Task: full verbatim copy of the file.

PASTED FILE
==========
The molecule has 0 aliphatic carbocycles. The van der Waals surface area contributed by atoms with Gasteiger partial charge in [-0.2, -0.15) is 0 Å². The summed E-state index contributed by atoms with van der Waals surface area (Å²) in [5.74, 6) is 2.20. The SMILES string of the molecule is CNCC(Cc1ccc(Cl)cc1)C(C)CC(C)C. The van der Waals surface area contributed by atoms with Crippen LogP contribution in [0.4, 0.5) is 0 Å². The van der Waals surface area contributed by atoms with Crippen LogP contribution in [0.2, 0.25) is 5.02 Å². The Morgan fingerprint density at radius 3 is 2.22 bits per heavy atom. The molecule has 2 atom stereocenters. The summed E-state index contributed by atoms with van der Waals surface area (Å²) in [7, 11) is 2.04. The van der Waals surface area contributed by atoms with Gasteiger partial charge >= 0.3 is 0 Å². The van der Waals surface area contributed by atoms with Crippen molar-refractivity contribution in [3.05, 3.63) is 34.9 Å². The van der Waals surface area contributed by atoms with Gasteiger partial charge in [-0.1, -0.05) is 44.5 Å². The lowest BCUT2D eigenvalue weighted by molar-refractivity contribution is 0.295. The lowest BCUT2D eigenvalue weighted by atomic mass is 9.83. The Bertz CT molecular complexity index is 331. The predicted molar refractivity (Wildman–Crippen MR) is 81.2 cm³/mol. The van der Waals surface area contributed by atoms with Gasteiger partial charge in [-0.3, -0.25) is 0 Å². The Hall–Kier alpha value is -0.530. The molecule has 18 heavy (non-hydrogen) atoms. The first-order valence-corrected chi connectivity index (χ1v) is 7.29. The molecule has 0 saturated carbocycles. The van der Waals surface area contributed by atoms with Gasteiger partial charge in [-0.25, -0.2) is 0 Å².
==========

The molecule has 0 aliphatic carbocycles. The van der Waals surface area contributed by atoms with Gasteiger partial charge in [-0.2, -0.15) is 0 Å². The summed E-state index contributed by atoms with van der Waals surface area (Å²) in [5.74, 6) is 2.20. The SMILES string of the molecule is CNCC(Cc1ccc(Cl)cc1)C(C)CC(C)C. The van der Waals surface area contributed by atoms with Crippen LogP contribution in [0.4, 0.5) is 0 Å². The van der Waals surface area contributed by atoms with Crippen LogP contribution in [0.2, 0.25) is 5.02 Å². The Morgan fingerprint density at radius 3 is 2.22 bits per heavy atom. The molecule has 2 atom stereocenters. The summed E-state index contributed by atoms with van der Waals surface area (Å²) in [7, 11) is 2.04. The van der Waals surface area contributed by atoms with Gasteiger partial charge >= 0.3 is 0 Å². The van der Waals surface area contributed by atoms with Crippen molar-refractivity contribution in [3.05, 3.63) is 34.9 Å². The van der Waals surface area contributed by atoms with Gasteiger partial charge in [-0.1, -0.05) is 44.5 Å². The lowest BCUT2D eigenvalue weighted by molar-refractivity contribution is 0.295. The lowest BCUT2D eigenvalue weighted by atomic mass is 9.83. The Bertz CT molecular complexity index is 331. The predicted molar refractivity (Wildman–Crippen MR) is 81.2 cm³/mol. The van der Waals surface area contributed by atoms with Gasteiger partial charge in [-0.3, -0.25) is 0 Å². The Hall–Kier alpha value is -0.530. The molecule has 18 heavy (non-hydrogen) atoms. The first-order valence-corrected chi connectivity index (χ1v) is 7.29. The molecule has 0 saturated carbocycles. The van der Waals surface area contributed by atoms with Gasteiger partial charge in [-0.25, -0.2) is 0 Å².